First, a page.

picture of the Fresno Flats (Oakhurst)
Fresno Flats (Oakhurst) was a peaceful little village in the 19th century most of the time. Occasionally, however, trouble broke out, and even its leading citizens sometimes fell prey to violence

Fresno Flats went to the dogs

When S.W. Westfall was elected to the job of sheriff, he knew that the task would not be easy. Madera County had its share of troublemakers, and it took a great deal of patience to ensure domestic tranquility in the face of the criminal element that roamed the countryside.

Occasionally, however, it wasn’t the robbers, drunks, or burglars who disturbed the peace. Sometimes it was the law-abiding and highly respected citizens that gave the sheriff fits. Take, for instance, that time when two of Fresno Flats’ (Oakhurst) most highly thought of families almost brought tragedy to the town in what began as a simple dogfight.

We are not going to give the family names, for their descendants still reside in Madera County. We will simply refer to them by the initials of the husbands, R.W. and E.O. Now to the story.

It should have been a pleasant evening visit. The two Oakhurst families had been friends for quite a while; there was lots of daylight after work during the month of August 1914, and they enjoyed each other’s company. Just after supper one evening, R.W. took his family and their Collie dog and strolled over to E.O.’s place.

The women folk, including R.W.’s daughter, went inside the house to visit while the men swapped yarns out in the barn. It just so happened that E.O. had a dog of his own, a Bulldog with an uneven disposition. While the men were engaged in conversation in the barn, the dogs were getting acquainted in the barnyard.

No one knows what started it, but suddenly the Collie and the Bulldog began a quarrel that became a fight to the death. The sound of the combat brought R.W. and E.O. running out of the barn and the women out of the house. Everyone watched in horror as the two animals tried to kill each other.

It was R.W. who reached them first and attempted to separate them, all to no avail. Before he knew it, E.O.’s Bulldog had a death grip on the throat of R.W.’s Collie. It would have been the end of the dog had someone not taken action. R.W. did just that.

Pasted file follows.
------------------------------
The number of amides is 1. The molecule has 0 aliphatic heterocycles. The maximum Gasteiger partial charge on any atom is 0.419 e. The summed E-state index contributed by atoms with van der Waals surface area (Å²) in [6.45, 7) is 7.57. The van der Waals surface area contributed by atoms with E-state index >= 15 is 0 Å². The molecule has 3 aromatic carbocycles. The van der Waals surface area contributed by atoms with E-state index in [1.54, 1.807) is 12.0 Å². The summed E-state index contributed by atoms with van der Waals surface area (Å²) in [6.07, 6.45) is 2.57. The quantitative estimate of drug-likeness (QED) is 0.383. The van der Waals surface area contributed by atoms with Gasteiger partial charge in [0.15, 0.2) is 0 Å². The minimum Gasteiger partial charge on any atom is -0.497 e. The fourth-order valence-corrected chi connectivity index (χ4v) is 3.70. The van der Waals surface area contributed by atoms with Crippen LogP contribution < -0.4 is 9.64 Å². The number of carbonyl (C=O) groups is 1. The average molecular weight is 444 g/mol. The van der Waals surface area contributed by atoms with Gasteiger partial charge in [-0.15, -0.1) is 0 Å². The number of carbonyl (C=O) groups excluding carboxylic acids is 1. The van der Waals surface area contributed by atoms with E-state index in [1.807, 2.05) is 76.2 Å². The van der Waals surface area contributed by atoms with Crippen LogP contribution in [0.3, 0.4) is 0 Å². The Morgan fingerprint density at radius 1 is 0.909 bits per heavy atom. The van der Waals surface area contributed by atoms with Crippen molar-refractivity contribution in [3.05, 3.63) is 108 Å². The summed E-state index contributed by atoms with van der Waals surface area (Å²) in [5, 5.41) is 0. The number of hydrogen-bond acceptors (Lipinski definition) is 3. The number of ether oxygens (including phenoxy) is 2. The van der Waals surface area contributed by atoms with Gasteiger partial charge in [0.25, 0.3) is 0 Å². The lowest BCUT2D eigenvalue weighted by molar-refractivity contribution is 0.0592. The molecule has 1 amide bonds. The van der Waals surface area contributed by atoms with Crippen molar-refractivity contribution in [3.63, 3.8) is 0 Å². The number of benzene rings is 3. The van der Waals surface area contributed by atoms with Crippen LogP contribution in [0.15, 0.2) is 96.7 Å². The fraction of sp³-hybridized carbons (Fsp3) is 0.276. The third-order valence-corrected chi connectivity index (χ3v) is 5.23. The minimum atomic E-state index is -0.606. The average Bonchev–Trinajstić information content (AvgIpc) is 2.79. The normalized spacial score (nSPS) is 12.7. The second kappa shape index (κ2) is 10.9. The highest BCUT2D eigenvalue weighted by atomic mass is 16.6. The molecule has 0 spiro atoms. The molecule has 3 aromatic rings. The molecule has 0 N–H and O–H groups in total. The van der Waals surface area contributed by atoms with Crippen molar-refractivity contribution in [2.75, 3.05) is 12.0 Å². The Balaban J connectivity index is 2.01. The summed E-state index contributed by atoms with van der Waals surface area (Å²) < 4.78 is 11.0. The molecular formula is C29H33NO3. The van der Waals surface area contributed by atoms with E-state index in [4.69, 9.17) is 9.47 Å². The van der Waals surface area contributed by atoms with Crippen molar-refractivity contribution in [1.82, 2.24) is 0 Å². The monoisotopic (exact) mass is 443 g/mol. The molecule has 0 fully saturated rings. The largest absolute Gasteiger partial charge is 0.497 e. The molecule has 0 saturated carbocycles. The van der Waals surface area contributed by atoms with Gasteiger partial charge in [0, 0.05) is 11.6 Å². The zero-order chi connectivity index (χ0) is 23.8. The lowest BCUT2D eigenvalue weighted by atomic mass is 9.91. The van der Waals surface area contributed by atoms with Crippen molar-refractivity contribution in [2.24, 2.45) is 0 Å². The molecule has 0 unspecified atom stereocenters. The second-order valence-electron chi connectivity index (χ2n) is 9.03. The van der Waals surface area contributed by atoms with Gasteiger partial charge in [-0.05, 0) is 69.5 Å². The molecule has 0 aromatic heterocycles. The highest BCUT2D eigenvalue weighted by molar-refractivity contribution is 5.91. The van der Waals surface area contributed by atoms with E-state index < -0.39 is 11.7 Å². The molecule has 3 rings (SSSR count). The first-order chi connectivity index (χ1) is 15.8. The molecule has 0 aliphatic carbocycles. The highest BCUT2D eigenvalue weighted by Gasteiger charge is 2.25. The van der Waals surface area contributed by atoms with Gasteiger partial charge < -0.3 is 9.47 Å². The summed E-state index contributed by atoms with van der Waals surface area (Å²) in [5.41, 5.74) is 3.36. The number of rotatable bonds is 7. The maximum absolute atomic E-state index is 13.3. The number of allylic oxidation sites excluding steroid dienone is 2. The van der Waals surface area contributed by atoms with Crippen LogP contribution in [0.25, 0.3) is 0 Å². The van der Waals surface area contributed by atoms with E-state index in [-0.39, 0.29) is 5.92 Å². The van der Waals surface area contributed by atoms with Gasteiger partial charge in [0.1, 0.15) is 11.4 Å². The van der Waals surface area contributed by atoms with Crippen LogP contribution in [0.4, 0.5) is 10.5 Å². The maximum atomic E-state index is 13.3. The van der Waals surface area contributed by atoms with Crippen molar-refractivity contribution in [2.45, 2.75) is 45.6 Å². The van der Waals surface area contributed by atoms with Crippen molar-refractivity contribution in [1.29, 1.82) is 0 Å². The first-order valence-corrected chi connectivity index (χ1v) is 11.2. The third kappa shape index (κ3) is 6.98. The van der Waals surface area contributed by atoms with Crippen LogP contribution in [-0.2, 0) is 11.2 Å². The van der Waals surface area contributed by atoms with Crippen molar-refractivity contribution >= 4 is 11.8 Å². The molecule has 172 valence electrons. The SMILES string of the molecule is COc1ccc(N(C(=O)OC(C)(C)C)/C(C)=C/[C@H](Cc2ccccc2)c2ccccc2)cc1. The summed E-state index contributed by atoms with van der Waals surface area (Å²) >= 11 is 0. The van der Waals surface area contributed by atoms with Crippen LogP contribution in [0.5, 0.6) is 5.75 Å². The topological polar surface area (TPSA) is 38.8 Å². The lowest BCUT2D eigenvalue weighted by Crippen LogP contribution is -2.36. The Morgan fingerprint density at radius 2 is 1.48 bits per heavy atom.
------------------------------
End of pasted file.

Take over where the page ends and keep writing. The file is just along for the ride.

He pulled out a huge hunting knife and stabbed E.O.’s dog to death right before his neighbor’s eyes. When the Collie limped away to lick his wounds, L.W. thought the worst was over. He was sadly mistaken.

When E.O saw the killing of his dog, he lost his head and ran into his house. Within seconds, he emerged carrying a loaded rifle, apparently intent on extracting retribution. Fortunately, E.O.’s wife intervened and took the gun, but that didn’t stop her husband.

While R.W. was tending to his Collie, E.O. hit him with a haymaker that sent him reeling. R.W. got to his feet, and within moments the two men took up where the dogs left off. Now it was the women’s turn to step in.

Each wife grabbed her husband and somehow managed to put an end to the fisticuffs, but the burning anger lingered. E.O. ordered R.W. and his family off his place with a nasty threat. He warned R.W. to be on the lookout because he intended to kill not only his Collie but his daughter as well. R.W. returned home stunned at the turn of events.

After a sleepless night, during which he kept watch for E.O., R.W. saddled up his horse and rode to Madera to see Sheriff Westfall. He explained the source of his concern, and within an hour or two, a warrant was issued for E.O.’s arrest.

Now it was Westfall’s turn to be apprehensive. What would he find when he went up to Fresno Flats to arrest E.O.? Had the man’s anger melted, or did he still have murder in his eyes? Fortunately, E.O. had had time to cool off, and the sheriff had no trouble bringing him to Madera.

On Aug. 22, 1914, E.O. appeared before Judge J.W. Montague, “looking to be anything but a bad or dangerous man.” He denied making any threats toward R.W. or his family, but he did admit to expressing the desire to kill his dog.

Judge Montague put E.O.’s bail at $100 and admonished him to attempt to patch things up with R.W. Westfall kept his fingers crossed.

Perhaps it was the night in jail. Maybe it was the passing of a little time. It could have been that down deep inside, E.O. was really a reasonable man. No doubt the presence of Sheriff Westfall had something to do with it, but as he escorted E.O. back to Fresno Flats, he was ready for reconciliation.

The record does not say who made the first move. It was nevertheless initiated, and the two antagonists became friends once more. The charges were dropped, and life returned to normal for everyone except the Bulldog.

Not every foothill feud had such an ending. In an era when principles ran deep and honor was held high, the odds against E.O. and R.W. ever speaking to each other again was fairly high, which says quite a bit about the arbitrating powers of Sheriff Westfall.

When he returned to Madera from Fresno Flats, he once again focused his attention on the nere-do-wells who normally kept him busy. He had defused a potential disaster and kept the peace. Two of Madera County’s respected farmers had kept their dignity and their lives. It was all in a day’s work.

Originally published in the Madera Tribune

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